A Short History of Wine in America
“The discovery of a wine is of greater moment than the discovery of a constellation. The universe is too full of stars.” – Benjamin Franklin
The consumption of wine in America is very popular. In fact, wine has become so popular in America that the United States now consumes more wine than France. That’s huge! We mean, even children drink wine in France. Thanks in part to such films as ‘Sideways’ and popular television shows, Americans are becoming more and more open to wine. But that wasn’t always the case.
More than forty years ago, fine wine was often associated with costly Bordeaux, Burgundy, and Champagne, and therefore it was largely considered very expensive and anti-populist. But wine growing and consumption actually stretches back hundreds of years. For example, Ohio still grows Catawba, the native grape that was crucial to Nicholas Longworth’s first commercial winery in the United States in the 1830s; And North Carolina’s Roanoke Island is still home to a 400-year-old Scuppernong vine trained by the Englishmen that washed up there in the late 1500s. That’s a pretty fascinating history.
With $36.3 billion in wine sales in the U.S. in 2013, more than double the value of wine sold in 1999, it’s safe to assume that wine is a huge component of American’s lives. And thanks to a wide array of American wineries, such as Laurita, we have our own wines to savor on a daily basis.
Here’s a timeline of how wine came to be the American phenomenon it is today. So grab a glass of your favorite Laurita wine and toast to the evolution of wine, courtesy of eater.com.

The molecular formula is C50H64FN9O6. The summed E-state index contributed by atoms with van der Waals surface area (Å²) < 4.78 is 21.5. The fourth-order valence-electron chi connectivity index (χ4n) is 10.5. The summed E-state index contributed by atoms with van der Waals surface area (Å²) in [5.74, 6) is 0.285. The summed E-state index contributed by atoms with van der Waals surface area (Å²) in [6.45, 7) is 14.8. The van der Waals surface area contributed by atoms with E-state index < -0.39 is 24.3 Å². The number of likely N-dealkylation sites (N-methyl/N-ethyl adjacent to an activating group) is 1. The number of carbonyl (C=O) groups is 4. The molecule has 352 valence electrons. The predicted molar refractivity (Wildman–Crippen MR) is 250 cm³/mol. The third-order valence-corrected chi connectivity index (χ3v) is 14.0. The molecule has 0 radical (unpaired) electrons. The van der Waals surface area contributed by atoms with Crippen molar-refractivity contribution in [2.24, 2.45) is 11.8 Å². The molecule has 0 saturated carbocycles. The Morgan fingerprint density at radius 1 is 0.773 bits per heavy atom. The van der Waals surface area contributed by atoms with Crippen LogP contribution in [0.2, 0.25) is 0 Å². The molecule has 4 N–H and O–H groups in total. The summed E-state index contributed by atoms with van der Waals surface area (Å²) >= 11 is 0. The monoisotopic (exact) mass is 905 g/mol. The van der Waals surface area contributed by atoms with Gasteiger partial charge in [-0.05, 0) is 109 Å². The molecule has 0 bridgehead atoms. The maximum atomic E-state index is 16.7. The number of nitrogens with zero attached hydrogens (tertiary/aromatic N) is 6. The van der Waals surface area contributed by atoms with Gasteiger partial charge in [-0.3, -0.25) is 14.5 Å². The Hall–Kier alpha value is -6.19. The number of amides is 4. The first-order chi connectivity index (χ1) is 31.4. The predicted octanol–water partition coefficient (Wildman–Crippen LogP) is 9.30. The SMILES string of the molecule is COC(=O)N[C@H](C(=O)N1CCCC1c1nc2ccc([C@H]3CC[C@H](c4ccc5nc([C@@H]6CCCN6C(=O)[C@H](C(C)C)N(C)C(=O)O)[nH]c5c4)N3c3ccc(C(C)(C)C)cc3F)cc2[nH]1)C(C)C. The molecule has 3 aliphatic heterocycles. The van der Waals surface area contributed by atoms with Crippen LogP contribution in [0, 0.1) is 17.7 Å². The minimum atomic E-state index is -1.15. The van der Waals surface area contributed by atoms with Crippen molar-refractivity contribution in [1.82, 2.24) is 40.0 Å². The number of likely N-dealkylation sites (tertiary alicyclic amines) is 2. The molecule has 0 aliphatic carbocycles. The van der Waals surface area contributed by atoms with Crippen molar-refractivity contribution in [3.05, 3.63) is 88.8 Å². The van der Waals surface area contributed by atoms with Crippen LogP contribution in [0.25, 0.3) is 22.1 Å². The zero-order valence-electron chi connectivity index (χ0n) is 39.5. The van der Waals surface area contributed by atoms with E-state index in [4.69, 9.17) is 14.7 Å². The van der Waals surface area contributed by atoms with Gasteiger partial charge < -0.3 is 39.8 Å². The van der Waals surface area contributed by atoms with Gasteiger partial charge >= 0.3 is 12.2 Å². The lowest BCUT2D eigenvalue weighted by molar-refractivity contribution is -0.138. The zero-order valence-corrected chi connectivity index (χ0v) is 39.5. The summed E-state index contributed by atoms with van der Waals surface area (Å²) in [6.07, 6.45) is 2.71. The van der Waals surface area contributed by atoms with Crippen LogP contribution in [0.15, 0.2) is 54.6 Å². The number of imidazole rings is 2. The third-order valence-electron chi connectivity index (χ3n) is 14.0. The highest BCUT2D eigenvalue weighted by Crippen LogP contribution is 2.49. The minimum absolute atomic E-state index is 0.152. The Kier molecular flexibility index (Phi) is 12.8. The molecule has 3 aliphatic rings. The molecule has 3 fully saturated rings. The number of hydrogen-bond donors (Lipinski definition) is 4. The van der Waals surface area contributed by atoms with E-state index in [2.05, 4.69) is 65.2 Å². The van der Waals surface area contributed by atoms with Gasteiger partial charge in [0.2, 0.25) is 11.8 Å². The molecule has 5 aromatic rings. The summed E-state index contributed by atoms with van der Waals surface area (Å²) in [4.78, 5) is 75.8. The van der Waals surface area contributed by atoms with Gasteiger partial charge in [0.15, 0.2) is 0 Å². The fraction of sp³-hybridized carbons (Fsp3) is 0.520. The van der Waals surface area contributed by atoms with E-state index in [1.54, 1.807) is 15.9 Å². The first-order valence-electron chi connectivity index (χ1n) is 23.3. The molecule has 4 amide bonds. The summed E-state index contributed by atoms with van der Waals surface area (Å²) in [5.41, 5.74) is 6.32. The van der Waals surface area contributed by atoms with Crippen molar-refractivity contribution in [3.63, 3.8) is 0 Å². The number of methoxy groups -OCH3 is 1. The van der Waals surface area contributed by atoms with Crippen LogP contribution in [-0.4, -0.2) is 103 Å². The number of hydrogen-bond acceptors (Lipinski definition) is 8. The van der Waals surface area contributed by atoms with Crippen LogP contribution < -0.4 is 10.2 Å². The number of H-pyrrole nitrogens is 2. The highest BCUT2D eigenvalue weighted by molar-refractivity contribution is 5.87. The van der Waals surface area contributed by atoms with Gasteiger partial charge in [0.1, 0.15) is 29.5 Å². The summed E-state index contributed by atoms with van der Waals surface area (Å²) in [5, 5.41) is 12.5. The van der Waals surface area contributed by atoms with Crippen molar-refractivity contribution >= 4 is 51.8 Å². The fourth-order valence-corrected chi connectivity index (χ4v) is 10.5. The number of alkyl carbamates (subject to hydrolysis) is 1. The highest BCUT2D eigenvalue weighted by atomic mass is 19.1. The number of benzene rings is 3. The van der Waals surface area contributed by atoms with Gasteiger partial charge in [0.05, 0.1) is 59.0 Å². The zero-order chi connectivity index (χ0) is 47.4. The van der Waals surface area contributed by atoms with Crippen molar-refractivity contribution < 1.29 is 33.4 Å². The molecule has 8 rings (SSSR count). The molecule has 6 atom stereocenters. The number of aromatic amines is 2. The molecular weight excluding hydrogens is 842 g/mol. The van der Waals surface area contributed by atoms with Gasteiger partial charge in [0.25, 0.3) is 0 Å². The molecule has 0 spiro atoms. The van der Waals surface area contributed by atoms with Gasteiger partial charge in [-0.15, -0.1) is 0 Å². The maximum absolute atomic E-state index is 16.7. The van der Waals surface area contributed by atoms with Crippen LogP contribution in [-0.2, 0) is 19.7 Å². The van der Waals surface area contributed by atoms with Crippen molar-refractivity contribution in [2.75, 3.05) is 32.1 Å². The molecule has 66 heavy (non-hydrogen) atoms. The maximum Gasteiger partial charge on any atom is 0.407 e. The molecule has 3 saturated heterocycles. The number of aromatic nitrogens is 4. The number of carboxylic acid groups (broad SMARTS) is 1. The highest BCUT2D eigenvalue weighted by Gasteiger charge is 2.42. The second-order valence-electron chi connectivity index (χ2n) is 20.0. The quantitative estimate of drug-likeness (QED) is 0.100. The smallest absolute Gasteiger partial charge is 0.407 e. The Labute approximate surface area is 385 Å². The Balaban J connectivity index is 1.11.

- 1830 – Nicholas Longworth founds America’s first commercially successful winery near Cincinnati, Ohio. He’ll soon become famous for his sparkling wines made from the native Catawba grape.
- 1846 – Maine is the first state to go completely dry. The rumblings of Prohibition begin.
- 1860 – Pleasant Valley Wine Company, America’s first bonded winery, is founded in New York’s Finger Lakes region.
- 1861 – Charles Krug establishes California’s first commercial winery in St. Helena.
- 1879 – Gustav Niebaum founds Inglenook Winery in the town of Rutherford. His are the first Bordeaux-style wines to be produced in the U.S and win international acclaim.
- 1920 – Prohibition begins. The next 13 years will ultimately hurl American wine into obscurity for almost a half-century.
- 1933 – Prohibition is repealed. Of the nearly 2,500 wineries in the U.S. prior to Prohibition, less than 100 remain.
- 1965 – Robert Mondavi breaks away from the Charles Krug estate to found his own winery and usher in the modern era of American winemaking.
- 1976 – The famous Judgment of Paris turns the world’s attention to California when a panel of French wine experts score several of the state’s wines higher than top Bordeaux and white Burgundy in a blind tasting.
And 22 years later, the first acres of grapes were planted at Laurita.
The rest, as they say, is history.